I thought, ‘There is a reason they are on the street. They did something bad. They are homeless, and I should be scared of them.’
— BETTE POBLETE, Senior at UofA
I had never truly seen homelessness until this past summer when I worked as an engineering intern in San Francisco. On the way to the subway station worksite, I would walk through homeless encampments. It was shocking to see how these people lived and slept. I was scared of them. I thought, ‘There is a reason they are on the street. They did something bad. They are homeless, and I should be scared of them.’
One day I was taking a subway home and I happened to hear this lady make a very off-color comment about homeless people. I said to myself, ‘This can't be right. There must be a few people who are homeless without chosing to be.’ After that day, in spite of my fear, I became more intentional when I saw homeless people.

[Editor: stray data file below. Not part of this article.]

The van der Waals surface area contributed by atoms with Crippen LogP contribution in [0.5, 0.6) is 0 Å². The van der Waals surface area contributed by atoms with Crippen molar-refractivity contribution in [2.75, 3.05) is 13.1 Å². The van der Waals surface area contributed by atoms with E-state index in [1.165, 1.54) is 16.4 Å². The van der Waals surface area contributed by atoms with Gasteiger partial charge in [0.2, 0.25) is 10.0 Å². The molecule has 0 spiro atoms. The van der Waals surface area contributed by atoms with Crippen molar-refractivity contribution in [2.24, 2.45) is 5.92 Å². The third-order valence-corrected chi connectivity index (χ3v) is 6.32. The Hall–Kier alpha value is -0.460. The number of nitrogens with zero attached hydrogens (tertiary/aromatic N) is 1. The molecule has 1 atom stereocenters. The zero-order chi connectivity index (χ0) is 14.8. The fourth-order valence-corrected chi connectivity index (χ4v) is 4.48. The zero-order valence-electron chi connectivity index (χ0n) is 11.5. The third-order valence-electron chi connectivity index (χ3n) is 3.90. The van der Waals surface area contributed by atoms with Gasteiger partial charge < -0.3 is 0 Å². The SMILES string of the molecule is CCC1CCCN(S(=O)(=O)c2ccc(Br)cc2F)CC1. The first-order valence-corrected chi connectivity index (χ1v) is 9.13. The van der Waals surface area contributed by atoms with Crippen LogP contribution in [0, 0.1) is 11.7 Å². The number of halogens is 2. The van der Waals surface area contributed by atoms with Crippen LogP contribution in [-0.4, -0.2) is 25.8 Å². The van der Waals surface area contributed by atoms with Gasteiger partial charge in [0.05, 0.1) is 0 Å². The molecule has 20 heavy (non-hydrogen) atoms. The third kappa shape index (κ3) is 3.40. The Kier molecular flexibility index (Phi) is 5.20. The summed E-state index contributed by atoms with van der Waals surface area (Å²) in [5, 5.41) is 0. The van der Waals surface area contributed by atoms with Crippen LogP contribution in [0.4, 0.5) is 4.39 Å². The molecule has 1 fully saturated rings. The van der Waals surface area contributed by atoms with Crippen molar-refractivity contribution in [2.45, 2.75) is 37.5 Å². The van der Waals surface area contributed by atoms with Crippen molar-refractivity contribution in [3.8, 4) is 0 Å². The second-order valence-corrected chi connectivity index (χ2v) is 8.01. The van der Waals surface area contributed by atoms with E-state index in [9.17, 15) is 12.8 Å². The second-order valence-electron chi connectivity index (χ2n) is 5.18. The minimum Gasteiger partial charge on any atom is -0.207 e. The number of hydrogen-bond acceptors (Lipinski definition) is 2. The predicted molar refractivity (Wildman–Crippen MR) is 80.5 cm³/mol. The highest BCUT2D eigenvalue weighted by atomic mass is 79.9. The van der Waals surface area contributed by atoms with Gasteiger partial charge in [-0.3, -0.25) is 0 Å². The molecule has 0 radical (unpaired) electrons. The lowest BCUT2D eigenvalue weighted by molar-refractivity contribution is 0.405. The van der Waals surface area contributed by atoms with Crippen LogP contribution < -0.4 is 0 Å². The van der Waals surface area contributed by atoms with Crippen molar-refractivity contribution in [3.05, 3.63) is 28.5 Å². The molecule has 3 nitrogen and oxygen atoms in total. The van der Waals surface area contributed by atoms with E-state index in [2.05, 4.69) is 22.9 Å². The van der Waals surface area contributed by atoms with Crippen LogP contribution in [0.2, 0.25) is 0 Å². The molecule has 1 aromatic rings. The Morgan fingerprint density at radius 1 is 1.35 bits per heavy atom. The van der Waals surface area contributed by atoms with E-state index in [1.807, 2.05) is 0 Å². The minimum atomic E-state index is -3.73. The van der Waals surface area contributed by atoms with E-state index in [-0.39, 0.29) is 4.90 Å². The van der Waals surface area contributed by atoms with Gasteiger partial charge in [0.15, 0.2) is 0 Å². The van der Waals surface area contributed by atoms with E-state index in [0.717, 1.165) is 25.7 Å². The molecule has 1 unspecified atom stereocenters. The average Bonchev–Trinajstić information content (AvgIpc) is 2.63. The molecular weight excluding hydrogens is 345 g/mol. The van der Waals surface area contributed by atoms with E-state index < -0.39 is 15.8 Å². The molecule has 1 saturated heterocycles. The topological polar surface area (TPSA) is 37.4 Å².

I met many homeless people. The person that moved me the most was a mother of three who worked three jobs. She was homeless because every cent she earned she gave to her children. She showered at work and ate almost nothing. It was the epitome of selfless love.
Stories like these caused me to ask the question, ‘Why do I have what I have and they don't?’ It is a question I still don't have an answer to.